Everyone loves a good turn-based tactical RPG and it’s easy to forget that there more in that genre than just XCOM. Just last year, we’ve had a fairly strong contender from the imaginatively named developer – Bearded Ladies and their Mutant Year Zero: Road to Eden. The game was very well received thanks to its solid gameplay, post-apocalyptic setting and a memorable cast of mutated animals as main characters. While some would argue that that game was ripe for a sequel, the developer decided to move away from the post-apocalypse and into a more relatable, militaristic setting with Corruption 2029.
To get an instant win, the developer just needed to improve upon a rock-solid gameplay foundation and make use of the complete creative freedom afforded to him by an original IP. While they somewhat did manage to surpass their previous outing, a fresh coat of paint is often too thin to cover up everything we’ve already seen in Mutant Year Zero.
Corruption 2029 is available for purchase on the Epic Games Store.
There’s not much to go on about here. Corruption 2029 features more of a premise than a real story that leads anywhere significant. The dystopian near-future is the consequence of an American second civil war between two factions – New American Council and the United People of America.
It’s cool that the introductory exposition and the letters scattered throughout the game don’t paint one faction as evil and the other as good. It’s only too bad that the game doesn’t ever explore the moral ambiguity and instead focuses on three barely human soldiers as it drags them through missions without any regard for the bigger picture. Sure, each of the three chapters does have a somewhat larger overarching mission objective like shutting down the launch of a weapon of mass destruction but the success of the mission never feels urgent or meaningful storywise.
It doesn’t help that the only voice you’ll hear in the game is the one from your female mission handler, as the soldiers themselves are devoid of any personality and don’t utter a single word throughout the entire game. After only a mission or two, the initial intrigue is gone the story becomes an afterthought with only the tactical gameplay and your expanding arsenal being there to keep you interested.
Luckily, the gameplay is where Corruption 2029 truly shines. Suffice it to say that you’ll feel right at home if you’ve ever played XCOM, and especially if you played Mutant Year Zero. As mentioned, Corruption is more or less a militaristic reskin of that game – with some additions. Like in that game, you take control of a three-man squad that you can customize to your liking in between missions by equipping them with different weapons and skills in the form of implants.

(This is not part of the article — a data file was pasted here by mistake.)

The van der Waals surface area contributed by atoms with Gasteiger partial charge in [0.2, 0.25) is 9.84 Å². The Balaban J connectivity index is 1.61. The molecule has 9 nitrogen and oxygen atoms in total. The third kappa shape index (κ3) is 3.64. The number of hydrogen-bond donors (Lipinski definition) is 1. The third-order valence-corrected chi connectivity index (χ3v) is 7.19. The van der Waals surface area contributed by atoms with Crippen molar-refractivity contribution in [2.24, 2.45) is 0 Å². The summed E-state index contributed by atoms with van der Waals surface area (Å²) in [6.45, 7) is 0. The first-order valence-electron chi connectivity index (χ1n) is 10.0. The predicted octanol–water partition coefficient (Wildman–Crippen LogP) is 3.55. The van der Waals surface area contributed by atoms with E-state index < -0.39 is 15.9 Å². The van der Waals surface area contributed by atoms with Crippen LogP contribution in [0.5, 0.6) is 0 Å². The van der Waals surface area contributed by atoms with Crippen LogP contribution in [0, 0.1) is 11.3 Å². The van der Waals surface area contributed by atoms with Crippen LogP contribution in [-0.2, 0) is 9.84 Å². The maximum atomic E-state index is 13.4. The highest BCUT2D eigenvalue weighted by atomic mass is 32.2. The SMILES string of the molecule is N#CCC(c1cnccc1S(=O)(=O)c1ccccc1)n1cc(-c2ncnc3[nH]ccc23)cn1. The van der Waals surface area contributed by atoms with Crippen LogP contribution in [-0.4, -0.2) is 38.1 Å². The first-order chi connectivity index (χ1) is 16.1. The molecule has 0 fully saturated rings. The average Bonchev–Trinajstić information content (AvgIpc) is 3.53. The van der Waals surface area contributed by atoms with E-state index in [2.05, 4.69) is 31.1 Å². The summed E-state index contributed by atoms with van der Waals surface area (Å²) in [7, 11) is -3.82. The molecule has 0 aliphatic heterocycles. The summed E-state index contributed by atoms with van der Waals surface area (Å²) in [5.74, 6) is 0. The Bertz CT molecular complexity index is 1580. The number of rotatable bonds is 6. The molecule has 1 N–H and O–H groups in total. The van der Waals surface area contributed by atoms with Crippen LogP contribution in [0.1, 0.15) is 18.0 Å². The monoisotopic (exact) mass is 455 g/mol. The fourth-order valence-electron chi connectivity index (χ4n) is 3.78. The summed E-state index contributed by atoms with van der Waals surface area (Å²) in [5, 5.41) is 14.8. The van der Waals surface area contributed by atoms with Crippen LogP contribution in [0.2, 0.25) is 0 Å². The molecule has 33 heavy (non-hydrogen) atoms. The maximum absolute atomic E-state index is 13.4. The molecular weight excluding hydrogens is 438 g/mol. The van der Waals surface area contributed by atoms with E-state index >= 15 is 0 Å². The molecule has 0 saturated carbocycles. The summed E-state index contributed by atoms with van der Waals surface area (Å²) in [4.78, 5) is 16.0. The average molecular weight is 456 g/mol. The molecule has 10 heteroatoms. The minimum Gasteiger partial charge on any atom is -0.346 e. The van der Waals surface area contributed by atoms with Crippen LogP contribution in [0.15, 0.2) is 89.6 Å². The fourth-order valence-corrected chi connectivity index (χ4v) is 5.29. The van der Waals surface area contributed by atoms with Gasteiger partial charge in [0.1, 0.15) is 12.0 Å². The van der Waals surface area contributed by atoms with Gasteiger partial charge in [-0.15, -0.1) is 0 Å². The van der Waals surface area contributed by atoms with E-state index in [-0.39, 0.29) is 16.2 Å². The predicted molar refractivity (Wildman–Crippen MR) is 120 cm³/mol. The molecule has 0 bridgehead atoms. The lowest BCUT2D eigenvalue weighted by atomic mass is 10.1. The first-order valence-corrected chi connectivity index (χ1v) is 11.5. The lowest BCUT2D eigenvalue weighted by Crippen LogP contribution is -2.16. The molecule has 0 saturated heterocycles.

The combat of Corruption 2029 works in two stages – the freeform setup, and the turn-based execution. In the setup stage, you can freely control the entire squad or individual units using WASD and position them around the enemies for an ambush. The enemies scattered throughout the map have red circles around them that represent their detection range and are either stationary or follow a set patrol route.
Like in Mutant Year Zero, entering the detection range of an enemy or firing a bullet will take you to the turn-based portion of the game. However, Corruption 2029 also features some stealth mechanics that are often necessary for the successful completion of a mission. Certain weapons come equipped with suppressors and if you kill an enemy while he’s not in the detection range of another enemy – you’ll not alarm the entire map. This affords you the opportunity to thin the herd before you commit to a full out combat scenario where your tactical prowess will come into play.
Once that does happen, Corruption 2029 shows that it’s no joke. Even on the lowest difficulty, you can’t power through any of the combat encounters as they require careful planning and a bit of luck from the RNG gods. Units have two action points; moving to a nearby location or reloading a weapon spends one while moving to a distant location, using some abilities or equipment as well as shooting at an enemy spends two. The move and shoot limitation also applies to the enemy units so each combat scenario becomes a game of fun game of cat and mouse with the fairly competent AI trying to outflank you at every turn. The successful attacking and defending will depend on unit positioning, cover quality, and an underlying percentage game of chance.